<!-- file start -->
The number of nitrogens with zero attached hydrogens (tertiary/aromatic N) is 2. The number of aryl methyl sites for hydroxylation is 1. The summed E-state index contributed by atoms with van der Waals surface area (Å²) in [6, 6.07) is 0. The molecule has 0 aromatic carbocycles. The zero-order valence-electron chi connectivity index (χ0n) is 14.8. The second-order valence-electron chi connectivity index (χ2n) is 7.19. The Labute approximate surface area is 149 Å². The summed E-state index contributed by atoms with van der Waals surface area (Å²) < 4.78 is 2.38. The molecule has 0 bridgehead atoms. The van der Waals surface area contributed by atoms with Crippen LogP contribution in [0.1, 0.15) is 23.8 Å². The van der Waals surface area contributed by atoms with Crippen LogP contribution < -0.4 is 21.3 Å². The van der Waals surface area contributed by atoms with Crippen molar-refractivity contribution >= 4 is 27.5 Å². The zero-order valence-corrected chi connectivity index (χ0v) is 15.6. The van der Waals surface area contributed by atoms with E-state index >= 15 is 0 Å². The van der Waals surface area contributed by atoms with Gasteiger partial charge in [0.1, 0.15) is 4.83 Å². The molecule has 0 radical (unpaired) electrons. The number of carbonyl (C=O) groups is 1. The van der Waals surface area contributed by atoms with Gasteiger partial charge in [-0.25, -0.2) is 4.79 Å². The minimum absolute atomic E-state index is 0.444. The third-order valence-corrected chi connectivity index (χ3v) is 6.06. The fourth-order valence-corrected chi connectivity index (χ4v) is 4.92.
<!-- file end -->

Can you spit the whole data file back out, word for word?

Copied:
The number of nitrogens with zero attached hydrogens (tertiary/aromatic N) is 2. The number of aryl methyl sites for hydroxylation is 1. The summed E-state index contributed by atoms with van der Waals surface area (Å²) in [6, 6.07) is 0. The molecule has 0 aromatic carbocycles. The zero-order valence-electron chi connectivity index (χ0n) is 14.8. The second-order valence-electron chi connectivity index (χ2n) is 7.19. The Labute approximate surface area is 149 Å². The summed E-state index contributed by atoms with van der Waals surface area (Å²) < 4.78 is 2.38. The molecule has 0 bridgehead atoms. The van der Waals surface area contributed by atoms with Crippen LogP contribution in [0.1, 0.15) is 23.8 Å². The van der Waals surface area contributed by atoms with Crippen LogP contribution < -0.4 is 21.3 Å². The van der Waals surface area contributed by atoms with Crippen molar-refractivity contribution >= 4 is 27.5 Å². The zero-order valence-corrected chi connectivity index (χ0v) is 15.6. The van der Waals surface area contributed by atoms with E-state index >= 15 is 0 Å². The van der Waals surface area contributed by atoms with Gasteiger partial charge in [0.1, 0.15) is 4.83 Å². The molecule has 0 radical (unpaired) electrons. The number of carbonyl (C=O) groups is 1. The van der Waals surface area contributed by atoms with Gasteiger partial charge in [-0.25, -0.2) is 4.79 Å². The minimum absolute atomic E-state index is 0.444. The third-order valence-corrected chi connectivity index (χ3v) is 6.06. The fourth-order valence-corrected chi connectivity index (χ4v) is 4.92.